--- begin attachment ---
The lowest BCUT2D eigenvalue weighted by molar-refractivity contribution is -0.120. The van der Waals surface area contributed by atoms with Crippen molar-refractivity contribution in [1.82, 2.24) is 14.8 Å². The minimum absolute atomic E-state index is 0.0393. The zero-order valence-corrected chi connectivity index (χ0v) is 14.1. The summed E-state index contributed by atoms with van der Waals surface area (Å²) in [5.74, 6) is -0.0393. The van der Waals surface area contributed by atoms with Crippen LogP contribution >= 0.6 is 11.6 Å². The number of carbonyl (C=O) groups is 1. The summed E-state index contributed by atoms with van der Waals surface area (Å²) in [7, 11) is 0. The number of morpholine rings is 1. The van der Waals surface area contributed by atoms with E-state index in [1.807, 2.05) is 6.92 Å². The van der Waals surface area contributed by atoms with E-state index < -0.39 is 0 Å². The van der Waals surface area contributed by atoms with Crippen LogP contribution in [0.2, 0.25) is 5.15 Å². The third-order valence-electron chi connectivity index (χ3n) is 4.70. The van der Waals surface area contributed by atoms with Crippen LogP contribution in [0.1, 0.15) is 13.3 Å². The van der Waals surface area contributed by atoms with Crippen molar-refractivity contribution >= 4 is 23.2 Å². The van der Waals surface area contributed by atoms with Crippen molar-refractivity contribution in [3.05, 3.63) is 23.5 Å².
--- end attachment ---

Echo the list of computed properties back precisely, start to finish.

The lowest BCUT2D eigenvalue weighted by molar-refractivity contribution is -0.120. The van der Waals surface area contributed by atoms with Crippen molar-refractivity contribution in [1.82, 2.24) is 14.8 Å². The minimum absolute atomic E-state index is 0.0393. The zero-order valence-corrected chi connectivity index (χ0v) is 14.1. The summed E-state index contributed by atoms with van der Waals surface area (Å²) in [5.74, 6) is -0.0393. The van der Waals surface area contributed by atoms with Crippen LogP contribution >= 0.6 is 11.6 Å². The number of carbonyl (C=O) groups is 1. The summed E-state index contributed by atoms with van der Waals surface area (Å²) in [7, 11) is 0. The number of morpholine rings is 1. The van der Waals surface area contributed by atoms with E-state index in [1.807, 2.05) is 6.92 Å². The van der Waals surface area contributed by atoms with E-state index < -0.39 is 0 Å². The van der Waals surface area contributed by atoms with Crippen LogP contribution in [0.2, 0.25) is 5.15 Å². The third-order valence-electron chi connectivity index (χ3n) is 4.70. The van der Waals surface area contributed by atoms with Crippen LogP contribution in [0.1, 0.15) is 13.3 Å². The van der Waals surface area contributed by atoms with Crippen molar-refractivity contribution >= 4 is 23.2 Å². The van der Waals surface area contributed by atoms with Crippen molar-refractivity contribution in [3.05, 3.63) is 23.5 Å².